Lab Med Online.  2017 Jul;7(3):147-156. 10.3343/lmo.2017.7.3.147.

A Questionnaire Survey of HLA Crossmatch Tests in Korea (2015)

  • 1Department of Laboratory Medicine and Genetics, Samsung Medical Center, Sungkyunkwan University School of Medicine, Seoul, Korea.
  • 2Korea Organ Donation Agency Laboratory, Seoul, Korea.


We carried out a questionnaire survey for laboratories performing human leukocyte antigen-crossmatch (HLA-XM) to provide a basis for laboratory standardization of HLA-XM tests in Korea.
The questionnaires were distributed to 51 HLA laboratories participating in the HLA-XM part of the HLA proficiency survey program organized by the Korean Society for Laboratory Medicine and replies from 50 laboratories were analyzed. The questionnaires included following items: 1) HLA-XM methods performed and annual number of tests, 2) types of the specimen and lymphocyte separation methods, 3) test procedures and reagents for complement-dependent cytotoxicity crossmatch (CDC-XM) and flow cytometry crossmatch (FCXM).
The number of laboratories performing anti-human globulin (AHG) CDC-XM (47/49, 96%) and FCXM (30/50, 60%) was considerably increased compared to the 2005 survey (AHG CDC-XM, 35/43, 81%; FCXM, 7/44, 16%). As for the annual number of XM tests, more than 50% of the laboratories were low volume laboratories performing ≤50 tests, and only 10% of the laboratories were performing >500 tests. For cell isolation methods, negative selection was used by 43% (21/49) of laboratories performing CDC-XM. Number of cells reacted per 1 µL of serum varied among different laboratories in both CDC-XM (1,000–8,000) and FCXM tests (1,300-20,000). For the interpretation of FCXM, log fluorescence ratio (26/30, 87%) was more commonly used than channel shift values (5/30, 17%).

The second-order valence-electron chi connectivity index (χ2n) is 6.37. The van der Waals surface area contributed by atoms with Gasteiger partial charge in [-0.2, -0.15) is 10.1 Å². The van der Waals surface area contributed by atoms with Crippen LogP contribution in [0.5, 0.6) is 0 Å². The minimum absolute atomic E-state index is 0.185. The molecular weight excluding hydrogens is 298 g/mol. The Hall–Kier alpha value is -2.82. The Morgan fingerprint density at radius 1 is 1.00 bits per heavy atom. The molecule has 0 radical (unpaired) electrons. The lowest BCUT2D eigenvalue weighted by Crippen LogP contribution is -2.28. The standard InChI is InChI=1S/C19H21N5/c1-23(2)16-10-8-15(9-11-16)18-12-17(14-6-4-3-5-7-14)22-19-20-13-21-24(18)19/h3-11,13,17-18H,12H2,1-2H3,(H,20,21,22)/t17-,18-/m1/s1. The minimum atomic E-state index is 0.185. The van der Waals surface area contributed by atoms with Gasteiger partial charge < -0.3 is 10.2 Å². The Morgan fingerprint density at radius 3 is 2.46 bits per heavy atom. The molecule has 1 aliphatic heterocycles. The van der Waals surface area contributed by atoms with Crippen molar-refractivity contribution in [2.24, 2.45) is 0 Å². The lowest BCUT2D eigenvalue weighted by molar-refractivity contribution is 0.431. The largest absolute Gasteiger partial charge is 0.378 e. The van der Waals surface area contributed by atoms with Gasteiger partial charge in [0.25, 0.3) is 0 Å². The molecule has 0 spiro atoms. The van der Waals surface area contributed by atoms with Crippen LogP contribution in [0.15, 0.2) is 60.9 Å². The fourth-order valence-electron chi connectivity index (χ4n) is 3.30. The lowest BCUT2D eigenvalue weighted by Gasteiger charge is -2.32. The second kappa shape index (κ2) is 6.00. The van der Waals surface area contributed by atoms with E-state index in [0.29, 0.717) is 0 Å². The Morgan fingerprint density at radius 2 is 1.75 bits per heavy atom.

Considerable variation is noted in both CDC-XM and FCXM methods performed by different laboratories. A continuous effort for laboratory standardization is needed to reduce inter-laboratory variation in the HLA-XM test results.


Questionnaire survey; HLA crossmatch; Complement-dependent cytotoxicity; Flow cytometry; Standardization
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